It is easy to forget that “Western” conceptions of culture have long allowed for a continuing interest in the non-European world; the debt was acknowledged, and it was often quite urgently suggested that it should be increased. Renaissance scholars struggled to understand and to imitate Egyptian hieroglyphs. The eighteenth-century orientalist craze is familiar history. Learned philologists like Sir William Jones, friend of Dr. Johnson, inventor of the science of comparative philology, and expert in Sanskrit, translated many works from that language, and also from Arabic and Persian, to the considerable enrichment of later literature. In his ethical mode Matthew Arnold, apostle of European culture, extolled the Bhagavad-Gita. More fashionably, Paris in the last years of the nineteenth century was in love with Japanese prints, Balinese dancers, and other oriental manifestations. Gide explored Morocco, and E.M. Forster, along with many others, India. The Bengali poet Rabindranath Tagore was venerated, translated, and awarded the Nobel Prize. T.S. Eliot intoned the Upanishads, Ezra Pound discovered and adopted the Fenellosan Chinese character, and Yeats, who spent a lot of time attending to Tagore and other Indian sages, wrote Noh plays and celebrated the mask, the samurai sword, and the Japanese dancer. The early years of the present century witnessed a revolutionary cult of African sculpture.

Not all such enthusiasms can be dismissed as imperialistic self-indulgences, mere primitivism, “orientalism,” chinoiserie or japonaiserie; some were taken very seriously and some had a direct impact on Western culture. Indeed one could almost say that it has been in the very nature of Western civilization to study other cultures for its own use and benefit, and to revalue pasts that have been obscured by historical accident; hence our interest in lost alphabets, lost languages, mysterious henges and cromlechs, and so on. But it can still be argued that all this archeology, even at its most disinterested, was nevertheless part of the process of incorporating into the acquisitive European tradition whatever was valuable because exotic. Some cultural goods were brought in like silks from the mysterious East, their success dependent on Western money and Western ideas of luxury and the needs of various avant-gardes. On arrival they were made over into European goods.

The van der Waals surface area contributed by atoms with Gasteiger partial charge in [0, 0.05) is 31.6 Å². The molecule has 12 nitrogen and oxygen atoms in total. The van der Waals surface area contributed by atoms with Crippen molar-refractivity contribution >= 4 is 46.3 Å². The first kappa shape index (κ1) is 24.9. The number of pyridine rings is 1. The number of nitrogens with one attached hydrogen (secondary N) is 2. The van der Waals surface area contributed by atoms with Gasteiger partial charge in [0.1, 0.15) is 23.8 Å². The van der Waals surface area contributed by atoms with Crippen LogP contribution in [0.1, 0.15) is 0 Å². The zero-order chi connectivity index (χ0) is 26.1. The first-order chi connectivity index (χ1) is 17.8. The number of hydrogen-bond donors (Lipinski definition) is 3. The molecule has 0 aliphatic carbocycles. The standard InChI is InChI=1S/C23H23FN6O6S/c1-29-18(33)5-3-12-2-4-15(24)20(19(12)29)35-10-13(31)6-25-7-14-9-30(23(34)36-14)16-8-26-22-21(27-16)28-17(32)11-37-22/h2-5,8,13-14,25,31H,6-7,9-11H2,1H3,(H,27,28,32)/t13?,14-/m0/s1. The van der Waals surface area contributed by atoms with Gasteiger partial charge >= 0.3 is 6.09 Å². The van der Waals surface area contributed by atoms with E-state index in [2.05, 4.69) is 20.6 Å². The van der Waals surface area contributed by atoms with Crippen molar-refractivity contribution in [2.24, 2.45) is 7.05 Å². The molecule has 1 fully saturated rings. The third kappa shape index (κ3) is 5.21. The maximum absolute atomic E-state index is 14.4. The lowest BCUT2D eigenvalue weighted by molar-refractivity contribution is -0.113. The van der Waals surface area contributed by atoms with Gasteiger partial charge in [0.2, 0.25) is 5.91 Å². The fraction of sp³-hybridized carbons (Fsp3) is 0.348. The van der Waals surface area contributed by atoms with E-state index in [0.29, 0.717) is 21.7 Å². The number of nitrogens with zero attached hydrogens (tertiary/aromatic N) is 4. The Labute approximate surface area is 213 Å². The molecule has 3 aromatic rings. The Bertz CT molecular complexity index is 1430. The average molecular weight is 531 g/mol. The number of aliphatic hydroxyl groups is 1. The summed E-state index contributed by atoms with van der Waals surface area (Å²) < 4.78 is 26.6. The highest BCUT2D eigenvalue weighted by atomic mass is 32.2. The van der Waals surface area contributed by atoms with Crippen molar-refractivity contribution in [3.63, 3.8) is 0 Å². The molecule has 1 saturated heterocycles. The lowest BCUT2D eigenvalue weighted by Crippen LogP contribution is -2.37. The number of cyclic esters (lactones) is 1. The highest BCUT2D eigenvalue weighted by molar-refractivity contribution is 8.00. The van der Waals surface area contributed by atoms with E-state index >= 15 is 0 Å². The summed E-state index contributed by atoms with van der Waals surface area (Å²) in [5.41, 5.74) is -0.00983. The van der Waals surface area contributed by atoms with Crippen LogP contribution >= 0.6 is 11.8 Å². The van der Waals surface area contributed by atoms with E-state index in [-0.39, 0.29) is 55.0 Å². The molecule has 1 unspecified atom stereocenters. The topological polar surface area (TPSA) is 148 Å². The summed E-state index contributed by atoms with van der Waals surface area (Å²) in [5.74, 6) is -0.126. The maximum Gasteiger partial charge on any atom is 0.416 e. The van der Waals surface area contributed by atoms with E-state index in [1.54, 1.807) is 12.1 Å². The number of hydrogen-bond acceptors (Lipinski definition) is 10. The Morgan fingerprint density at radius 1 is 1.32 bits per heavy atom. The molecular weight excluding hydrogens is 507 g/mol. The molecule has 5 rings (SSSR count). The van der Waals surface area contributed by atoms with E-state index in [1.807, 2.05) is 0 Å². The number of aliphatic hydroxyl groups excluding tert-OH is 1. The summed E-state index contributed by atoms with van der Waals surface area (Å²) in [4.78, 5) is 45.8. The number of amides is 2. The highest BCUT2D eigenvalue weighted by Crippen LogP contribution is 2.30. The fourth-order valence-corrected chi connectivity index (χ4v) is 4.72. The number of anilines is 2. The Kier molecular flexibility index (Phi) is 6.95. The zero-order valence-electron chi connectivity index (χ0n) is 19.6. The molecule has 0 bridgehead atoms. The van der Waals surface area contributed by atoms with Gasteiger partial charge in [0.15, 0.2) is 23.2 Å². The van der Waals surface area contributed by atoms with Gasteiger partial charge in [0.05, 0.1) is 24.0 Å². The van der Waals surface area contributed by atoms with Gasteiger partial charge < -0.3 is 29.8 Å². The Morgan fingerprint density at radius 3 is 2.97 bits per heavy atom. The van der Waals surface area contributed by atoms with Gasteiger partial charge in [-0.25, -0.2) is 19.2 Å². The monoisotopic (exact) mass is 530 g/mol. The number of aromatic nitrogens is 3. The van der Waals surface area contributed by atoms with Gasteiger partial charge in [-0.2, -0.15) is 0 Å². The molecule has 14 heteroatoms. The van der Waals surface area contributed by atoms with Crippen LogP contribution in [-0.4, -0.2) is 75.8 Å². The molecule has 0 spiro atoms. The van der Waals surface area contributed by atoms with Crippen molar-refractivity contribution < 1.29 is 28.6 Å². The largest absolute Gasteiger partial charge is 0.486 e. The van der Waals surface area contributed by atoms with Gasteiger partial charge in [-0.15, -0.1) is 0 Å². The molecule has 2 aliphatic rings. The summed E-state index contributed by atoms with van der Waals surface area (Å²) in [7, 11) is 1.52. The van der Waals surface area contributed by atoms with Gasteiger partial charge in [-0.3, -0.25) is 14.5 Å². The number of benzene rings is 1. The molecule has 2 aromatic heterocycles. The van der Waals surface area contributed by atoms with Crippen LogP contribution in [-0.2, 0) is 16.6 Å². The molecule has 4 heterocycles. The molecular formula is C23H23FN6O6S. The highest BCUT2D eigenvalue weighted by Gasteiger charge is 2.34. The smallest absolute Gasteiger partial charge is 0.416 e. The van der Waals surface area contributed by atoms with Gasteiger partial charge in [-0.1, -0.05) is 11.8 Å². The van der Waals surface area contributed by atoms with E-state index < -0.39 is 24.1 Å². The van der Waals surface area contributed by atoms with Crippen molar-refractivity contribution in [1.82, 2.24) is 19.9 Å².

The true object of this dictionary is to question deep-rooted assumptions of European preeminence, and let white culture—despite its sins of oppression and exploitation—take its proper place, diminished but accorded the measure of respect now thought decent, in a global account that includes all the others. This plan, however polite, cannot be other than defiant, and the Western presence in this book has the teasing air of an act of reverse tokenism, a provocative gesture of tolerance and good will. Western representation is therefore sparse compared with the rest—not that it matters much, for this after all is not the reference work you’d consult when seeking information on Shakespeare, Beethoven, or Descartes (who are included), or Melville (for whom, however, you will look in vain, as you will for many other dead white males whose “very real achievements” are, fortunately, and without prejudice, amply recorded elsewhere).

The editorial policy of requesting a lot of scholars to furnish fifty of “the most important cultural contributions from the region in which they were expert” has had consequences that even the editors found surprising, and no wonder.